People line up outside the Gleaners Food Bank in Indianapolis on Oct. 20, 2021. Food banks and pantries are struggling with an increase in costs and a decrease in donations of food. (Kaiti Sullivan/The New York Times)

By: Nelson D. Schwartz and Coral Murphy Marcos

@ 2021 The New York Times Company

With food prices surging, many Americans have found their household budgets upended, forcing difficult choices at the supermarket and putting new demands on programs intended to help.

Food banks and pantries, too, are struggling with the increase in costs, substituting or pulling the most expensive products, such as beef, from offerings. What’s more, donations of food are down, even as the number of people seeking help remains elevated.

Even well-off Americans have noticed that many items are commanding higher prices, but they can still manage. It is different for people with limited means.

“Any time someone is low income, that means they’re spending a higher percentage on needs like food and housing,” said Diane Whitmore Schanzenbach, director of the Institute for Policy Research at Northwestern University. “When prices go up, they have less slack in their budgets to offset, and they are quick to fall into hardship.”

Before the run-up in prices — driven by supply chain knots and rising labor costs — Robin Mueller would buy ground beef for meatloaf or hamburgers to serve once or twice a week for her family in Indianapolis. Now she can afford to cook it only once or twice a month.

“You have to pick and choose,” said Mueller, 52, who is disabled and lives with her daughter and her husband. “Before, you didn’t have to do that. You could just go in and buy a week or two’s worth of food. Now I can barely buy a week’s worth.”

She has turned to food banks in Indianapolis for help, but they, too, are feeling the pinch.

A case of peanut butter that was $13 to $14 before the pandemic now costs $16 to $19, according to Alexandra McMahon, director of food strategy for the Gleaners Food Bank of Indianapolis. Green beans that used to retail for $9 a case now sell for $14.

“It has a big impact,” said Joseph Slater, chief operating officer of Gleaners. “It’s on our minds, and it’s on the minds of our hungry neighbors as well.”

In New York, Tynicole Lewis and her daughter, Lanese, depend on food stamps, but Lewis said that the aid runs out well before the end of the month now. Lanese is diabetic, and Lewis serves as much protein and vegetables as possible — foodstuffs that have become especially pricey.

“Food is expensive, and when the food stamps are gone, they’re gone,” said Lewis, who lives on the Lower East Side of Manhattan and earns $12,000 a year as a grocery store worker. “I have to wait.”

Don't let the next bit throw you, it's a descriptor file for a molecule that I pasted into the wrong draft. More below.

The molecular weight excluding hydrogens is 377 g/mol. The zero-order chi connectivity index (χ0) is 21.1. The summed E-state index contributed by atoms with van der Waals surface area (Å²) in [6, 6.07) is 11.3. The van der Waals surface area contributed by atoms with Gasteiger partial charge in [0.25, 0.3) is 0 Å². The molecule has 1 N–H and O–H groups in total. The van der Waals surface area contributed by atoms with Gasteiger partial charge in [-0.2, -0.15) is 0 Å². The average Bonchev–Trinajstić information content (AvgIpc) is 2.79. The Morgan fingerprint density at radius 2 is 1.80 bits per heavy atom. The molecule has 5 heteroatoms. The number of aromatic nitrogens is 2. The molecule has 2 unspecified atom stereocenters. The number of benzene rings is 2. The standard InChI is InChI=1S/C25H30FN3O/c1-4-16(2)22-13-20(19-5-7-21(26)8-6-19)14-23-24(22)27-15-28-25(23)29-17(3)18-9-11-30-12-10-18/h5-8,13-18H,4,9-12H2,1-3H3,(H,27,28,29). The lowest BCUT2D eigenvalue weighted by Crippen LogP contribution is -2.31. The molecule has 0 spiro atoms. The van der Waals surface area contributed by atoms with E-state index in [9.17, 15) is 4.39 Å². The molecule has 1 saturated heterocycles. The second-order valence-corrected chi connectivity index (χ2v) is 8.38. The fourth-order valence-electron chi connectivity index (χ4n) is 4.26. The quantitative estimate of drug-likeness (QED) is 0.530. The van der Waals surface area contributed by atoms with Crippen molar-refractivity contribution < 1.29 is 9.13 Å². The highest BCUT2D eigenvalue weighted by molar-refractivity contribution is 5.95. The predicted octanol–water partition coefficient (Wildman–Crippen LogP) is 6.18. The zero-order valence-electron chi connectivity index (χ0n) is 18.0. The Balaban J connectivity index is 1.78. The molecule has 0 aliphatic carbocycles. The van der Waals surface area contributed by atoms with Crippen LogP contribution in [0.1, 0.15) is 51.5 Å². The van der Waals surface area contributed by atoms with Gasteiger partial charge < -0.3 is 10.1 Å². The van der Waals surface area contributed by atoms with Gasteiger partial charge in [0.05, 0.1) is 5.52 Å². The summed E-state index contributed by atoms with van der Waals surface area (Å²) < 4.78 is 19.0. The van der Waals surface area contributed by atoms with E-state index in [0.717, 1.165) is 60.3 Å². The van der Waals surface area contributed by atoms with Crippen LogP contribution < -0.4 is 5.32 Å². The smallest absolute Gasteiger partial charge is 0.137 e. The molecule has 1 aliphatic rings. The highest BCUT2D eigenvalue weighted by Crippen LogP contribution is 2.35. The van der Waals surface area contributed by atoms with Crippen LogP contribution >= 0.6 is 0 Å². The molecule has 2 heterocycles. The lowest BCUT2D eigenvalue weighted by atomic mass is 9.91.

She, too, depends on food pantries and has given up buying meat for the most part. “I eat a lot from the pantry, whatever they get,” Lewis said. “I like fish, and I’ll treat myself when I get the food stamps.”

While overall consumer prices in September were up 5.4% from a year ago, the cost of meat is up slightly more than that. Prices of staples like dairy products, fruits, grains and oils are also rising.

Prices of meat, poultry, fish and eggs in U.S. cities are up 15% since the start of 2020, according to the Bureau of Labor Statistics.

The run-up in costs at the supermarket comes even as gasoline prices have risen and natural gas and heating oil prices are predicted to be higher this winter, putting further pressure on those with low incomes.

In addition, the mammoth assistance programs rolled out by the federal government in response to the pandemic in 2020 have largely lapsed. While some households built up savings from government payments, others have little room for extra expenses.

The forces behind higher food prices have been building for some time and aren’t going away anytime soon, said Michael Swanson, chief agricultural economist at Wells Fargo.

“People are shocked, but this is a slow-motion train wreck,” he said. “The scary thing is that food companies haven’t passed along all of their costs yet.”

Higher transportation and warehousing expenses lead the list of causes, along with rising labor costs at meat processing centers and other nodes in the food supply chain.

To be sure, there are some winners as a result of the cost squeeze. While meat prices are up sharply for consumers, prices for cattle and other livestock haven’t moved as much. The result is buoyant profits for beef processors, Swanson said.

“This is not going to go backwards anytime soon,” he added. “As soon as producers and retailers get these price increases, they are very sticky.”

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